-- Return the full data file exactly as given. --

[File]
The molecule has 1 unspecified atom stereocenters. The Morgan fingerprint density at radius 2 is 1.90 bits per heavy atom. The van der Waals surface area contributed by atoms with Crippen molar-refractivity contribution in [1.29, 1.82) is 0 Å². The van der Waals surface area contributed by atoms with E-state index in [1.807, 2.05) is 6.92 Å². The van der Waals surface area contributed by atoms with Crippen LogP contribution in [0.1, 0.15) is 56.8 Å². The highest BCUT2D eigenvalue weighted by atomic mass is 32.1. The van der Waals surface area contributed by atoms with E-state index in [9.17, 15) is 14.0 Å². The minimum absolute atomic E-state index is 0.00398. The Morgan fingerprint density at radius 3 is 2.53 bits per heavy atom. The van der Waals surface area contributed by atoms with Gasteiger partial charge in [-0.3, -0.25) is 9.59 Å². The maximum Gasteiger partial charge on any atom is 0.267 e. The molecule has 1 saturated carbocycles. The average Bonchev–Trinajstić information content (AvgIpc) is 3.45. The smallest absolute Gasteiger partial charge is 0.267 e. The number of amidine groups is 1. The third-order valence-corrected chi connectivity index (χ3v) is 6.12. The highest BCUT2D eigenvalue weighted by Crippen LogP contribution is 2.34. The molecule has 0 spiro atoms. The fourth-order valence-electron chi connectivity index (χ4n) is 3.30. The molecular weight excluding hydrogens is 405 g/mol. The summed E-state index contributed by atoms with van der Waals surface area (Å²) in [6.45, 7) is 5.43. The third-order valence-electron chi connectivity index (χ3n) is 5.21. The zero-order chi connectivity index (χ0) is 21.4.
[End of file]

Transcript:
The molecule has 1 unspecified atom stereocenters. The Morgan fingerprint density at radius 2 is 1.90 bits per heavy atom. The van der Waals surface area contributed by atoms with Crippen molar-refractivity contribution in [1.29, 1.82) is 0 Å². The van der Waals surface area contributed by atoms with E-state index in [1.807, 2.05) is 6.92 Å². The van der Waals surface area contributed by atoms with Crippen LogP contribution in [0.1, 0.15) is 56.8 Å². The highest BCUT2D eigenvalue weighted by atomic mass is 32.1. The van der Waals surface area contributed by atoms with E-state index in [9.17, 15) is 14.0 Å². The minimum absolute atomic E-state index is 0.00398. The Morgan fingerprint density at radius 3 is 2.53 bits per heavy atom. The van der Waals surface area contributed by atoms with Gasteiger partial charge in [-0.3, -0.25) is 9.59 Å². The maximum Gasteiger partial charge on any atom is 0.267 e. The molecule has 1 saturated carbocycles. The average Bonchev–Trinajstić information content (AvgIpc) is 3.45. The smallest absolute Gasteiger partial charge is 0.267 e. The number of amidine groups is 1. The third-order valence-corrected chi connectivity index (χ3v) is 6.12. The highest BCUT2D eigenvalue weighted by Crippen LogP contribution is 2.34. The molecule has 0 spiro atoms. The fourth-order valence-electron chi connectivity index (χ4n) is 3.30. The molecular weight excluding hydrogens is 405 g/mol. The summed E-state index contributed by atoms with van der Waals surface area (Å²) in [6.45, 7) is 5.43. The third-order valence-electron chi connectivity index (χ3n) is 5.21. The zero-order chi connectivity index (χ0) is 21.4.